In 2020, Drizly, an alcohol delivery service that is now a subsidiary of Uber, announced a data breach that affected the personal information of up to 2.5 million customer accounts. Leaked data included phone numbers, IP addresses, and geolocation data for the accounts' billing addresses.
In response, the FTC released a decision and order mandating sanctions against both Drizly and the company’s CEO, James Cory Rellas. Rellas and the company must follow the sanctions for the term of the order—20 years. If Rellas moves to another company, where he is responsible for data for more than 25,000 people, the sanction terms follow him to that company.
The FTC decision to not only hold a company leader personally responsible for securing company data, but to ensure that decision follows them for the rest of their career, is groundbreaking. Security breaches could now have career-long implications for CEOs.
Requirements of the order
The FTC order details specific requirements both the company and Rellas must follow. They are required to:
- Create written documentation about the content, implementation, and maintenance of the Information Security Program.
- Designate a qualified employee or employees to coordinate and be responsible for the Information Security Program.
- Conduct employee cybersecurity training.
- Destroy unnecessary data.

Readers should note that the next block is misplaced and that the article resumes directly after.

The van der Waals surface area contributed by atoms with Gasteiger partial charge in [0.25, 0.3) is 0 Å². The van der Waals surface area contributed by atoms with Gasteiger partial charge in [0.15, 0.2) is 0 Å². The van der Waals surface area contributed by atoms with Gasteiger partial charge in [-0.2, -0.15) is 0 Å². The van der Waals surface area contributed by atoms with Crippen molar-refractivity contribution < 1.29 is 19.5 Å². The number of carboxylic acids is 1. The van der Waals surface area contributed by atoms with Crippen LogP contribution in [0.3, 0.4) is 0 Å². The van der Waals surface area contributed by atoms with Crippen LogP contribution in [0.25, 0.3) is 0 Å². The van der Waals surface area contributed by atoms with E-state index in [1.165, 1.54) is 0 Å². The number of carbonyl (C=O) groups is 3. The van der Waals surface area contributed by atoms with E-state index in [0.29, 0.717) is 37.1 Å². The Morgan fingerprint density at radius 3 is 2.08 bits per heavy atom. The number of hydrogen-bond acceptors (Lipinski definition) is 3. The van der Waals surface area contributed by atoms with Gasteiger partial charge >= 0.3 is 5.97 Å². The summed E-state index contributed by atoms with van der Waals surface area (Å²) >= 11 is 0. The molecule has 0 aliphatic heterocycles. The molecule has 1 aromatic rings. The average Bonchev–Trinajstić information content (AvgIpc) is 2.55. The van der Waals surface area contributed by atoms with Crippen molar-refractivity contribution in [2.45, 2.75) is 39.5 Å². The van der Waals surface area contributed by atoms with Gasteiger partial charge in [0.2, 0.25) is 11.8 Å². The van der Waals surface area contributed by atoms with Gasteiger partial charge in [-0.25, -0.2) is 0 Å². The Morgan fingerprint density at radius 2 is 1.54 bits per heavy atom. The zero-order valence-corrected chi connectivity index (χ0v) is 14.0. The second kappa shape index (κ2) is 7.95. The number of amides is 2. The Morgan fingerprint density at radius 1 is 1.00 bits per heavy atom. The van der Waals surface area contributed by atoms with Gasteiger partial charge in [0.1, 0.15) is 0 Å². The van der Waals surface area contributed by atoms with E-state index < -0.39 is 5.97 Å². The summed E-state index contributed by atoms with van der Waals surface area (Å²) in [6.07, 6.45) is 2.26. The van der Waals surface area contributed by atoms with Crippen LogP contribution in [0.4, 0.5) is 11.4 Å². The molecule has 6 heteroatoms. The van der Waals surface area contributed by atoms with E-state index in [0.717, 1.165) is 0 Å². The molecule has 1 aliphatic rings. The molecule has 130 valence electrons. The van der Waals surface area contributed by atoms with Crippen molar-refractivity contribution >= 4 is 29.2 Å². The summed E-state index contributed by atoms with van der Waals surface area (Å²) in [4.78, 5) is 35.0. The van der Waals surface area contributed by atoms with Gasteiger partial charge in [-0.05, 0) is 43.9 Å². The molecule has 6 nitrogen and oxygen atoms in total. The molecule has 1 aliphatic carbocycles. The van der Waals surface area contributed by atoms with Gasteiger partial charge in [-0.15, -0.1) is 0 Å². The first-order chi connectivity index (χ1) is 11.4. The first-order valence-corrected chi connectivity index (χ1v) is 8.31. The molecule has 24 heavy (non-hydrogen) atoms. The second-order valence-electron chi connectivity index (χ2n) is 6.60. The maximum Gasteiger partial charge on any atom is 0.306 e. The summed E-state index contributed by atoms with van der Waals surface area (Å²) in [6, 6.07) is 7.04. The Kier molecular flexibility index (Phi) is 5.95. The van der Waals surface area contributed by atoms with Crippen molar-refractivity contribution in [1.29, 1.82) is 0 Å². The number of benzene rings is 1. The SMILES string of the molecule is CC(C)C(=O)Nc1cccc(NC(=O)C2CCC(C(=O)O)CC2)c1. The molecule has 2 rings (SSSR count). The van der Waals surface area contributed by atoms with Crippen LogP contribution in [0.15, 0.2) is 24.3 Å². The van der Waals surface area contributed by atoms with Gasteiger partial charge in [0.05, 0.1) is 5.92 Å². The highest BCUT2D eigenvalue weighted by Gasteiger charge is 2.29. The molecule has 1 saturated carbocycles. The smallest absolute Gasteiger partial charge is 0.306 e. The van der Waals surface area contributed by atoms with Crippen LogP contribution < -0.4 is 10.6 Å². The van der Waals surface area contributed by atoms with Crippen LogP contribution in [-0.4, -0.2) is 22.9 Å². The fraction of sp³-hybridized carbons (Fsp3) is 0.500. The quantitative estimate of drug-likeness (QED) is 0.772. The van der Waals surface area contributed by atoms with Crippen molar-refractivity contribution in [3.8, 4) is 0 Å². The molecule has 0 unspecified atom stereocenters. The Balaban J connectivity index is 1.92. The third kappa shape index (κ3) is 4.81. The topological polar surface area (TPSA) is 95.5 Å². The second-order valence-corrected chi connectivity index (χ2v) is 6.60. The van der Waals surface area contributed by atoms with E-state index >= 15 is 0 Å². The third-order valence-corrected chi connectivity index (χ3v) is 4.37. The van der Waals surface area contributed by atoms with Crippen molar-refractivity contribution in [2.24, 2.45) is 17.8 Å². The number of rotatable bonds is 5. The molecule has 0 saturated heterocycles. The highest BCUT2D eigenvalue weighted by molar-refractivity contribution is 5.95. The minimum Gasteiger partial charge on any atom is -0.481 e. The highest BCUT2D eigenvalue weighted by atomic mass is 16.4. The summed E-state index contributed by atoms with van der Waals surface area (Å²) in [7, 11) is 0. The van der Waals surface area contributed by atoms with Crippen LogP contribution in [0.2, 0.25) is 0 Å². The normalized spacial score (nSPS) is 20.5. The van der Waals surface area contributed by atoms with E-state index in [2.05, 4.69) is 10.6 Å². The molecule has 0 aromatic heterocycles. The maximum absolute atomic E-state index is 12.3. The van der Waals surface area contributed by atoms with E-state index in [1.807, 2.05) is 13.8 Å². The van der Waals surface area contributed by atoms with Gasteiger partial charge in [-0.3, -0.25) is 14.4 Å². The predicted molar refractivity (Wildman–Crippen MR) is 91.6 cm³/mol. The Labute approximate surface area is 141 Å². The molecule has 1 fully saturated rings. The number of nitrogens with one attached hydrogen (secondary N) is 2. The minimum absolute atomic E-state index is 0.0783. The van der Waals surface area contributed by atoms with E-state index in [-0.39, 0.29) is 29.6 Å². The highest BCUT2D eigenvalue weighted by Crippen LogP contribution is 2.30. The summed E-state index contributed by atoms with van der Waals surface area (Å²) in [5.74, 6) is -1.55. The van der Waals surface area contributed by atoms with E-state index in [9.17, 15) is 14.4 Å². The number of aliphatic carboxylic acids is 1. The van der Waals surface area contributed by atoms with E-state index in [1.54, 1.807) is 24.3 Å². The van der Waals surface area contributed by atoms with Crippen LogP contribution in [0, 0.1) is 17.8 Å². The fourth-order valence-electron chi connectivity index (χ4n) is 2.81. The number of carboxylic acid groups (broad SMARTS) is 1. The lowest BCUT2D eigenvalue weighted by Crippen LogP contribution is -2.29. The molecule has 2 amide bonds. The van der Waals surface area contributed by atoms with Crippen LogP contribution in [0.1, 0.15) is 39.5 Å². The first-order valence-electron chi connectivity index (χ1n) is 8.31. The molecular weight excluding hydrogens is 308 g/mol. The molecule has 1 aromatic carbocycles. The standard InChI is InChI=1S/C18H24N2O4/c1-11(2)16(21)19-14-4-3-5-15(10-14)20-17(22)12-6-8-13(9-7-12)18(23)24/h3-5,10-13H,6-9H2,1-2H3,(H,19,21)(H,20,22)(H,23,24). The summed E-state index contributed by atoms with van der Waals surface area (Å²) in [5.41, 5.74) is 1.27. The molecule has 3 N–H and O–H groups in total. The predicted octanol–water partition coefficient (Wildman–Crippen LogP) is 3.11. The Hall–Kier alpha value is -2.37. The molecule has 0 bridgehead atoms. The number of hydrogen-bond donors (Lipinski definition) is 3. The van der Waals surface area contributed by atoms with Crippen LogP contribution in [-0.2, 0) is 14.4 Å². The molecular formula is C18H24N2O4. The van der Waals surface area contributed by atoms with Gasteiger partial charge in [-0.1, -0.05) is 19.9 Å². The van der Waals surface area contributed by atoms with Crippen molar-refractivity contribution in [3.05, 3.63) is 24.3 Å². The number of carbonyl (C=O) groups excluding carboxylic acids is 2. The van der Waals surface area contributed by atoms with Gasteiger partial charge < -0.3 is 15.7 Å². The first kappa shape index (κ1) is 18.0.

- Design, implement, maintain, and document safeguards.
- Test and monitor the effectiveness of the safeguards in place at least once every 12 months.
The specifics of the order demonstrate that the FTC values high-level security. As part of the requirement for creating safeguards, the order specifically mentions, multiple times, how Drizly and Rellas must use stronger authentication to protect data in the future.
The order requires Drizly and Rellas to use phishing-resistant MFA for all employees, contractors, and affiliates seeking access to any assets, including databases storing covered information. The order specifies excluding telephone or SMS-based authentication methods. Drizly and Rellas are also required to offer MFA for consumers and not use data collected during the authentication process.
Not surprisingly, the FTC's order mirrors the phishing-resistant MFA requirement in the government mandate released to all government agencies earlier this year. Both the FTC order and the US government mandate illustrate the importance regulatory agencies are placing on phishing-resistant MFA.
Precedent for personal culpability
Experts are pointing to the Drizly order as a precedent for future sanctions where leaders are held personally responsible for their organization not properly securing data. Additionally, the order shows that organizations that make the decision to move to phishing-resistant MFA now can potentially protect themselves against future sanctions. The requirements of the order show that the FTC thinks that phishing-resistant MFA provides the best security when it comes to protecting personal data.
Companies just like yours are turning to Beyond Identity to protect their vital data and resources, as well as the organization itself and its leaders. By using a phishing-resistant MFA that is frictionless, Beyond Identity helps ensure your security meets government requirements and your customers' expectations.
To learn how we can help your organization use phishing-resistant MFA, book a demo today.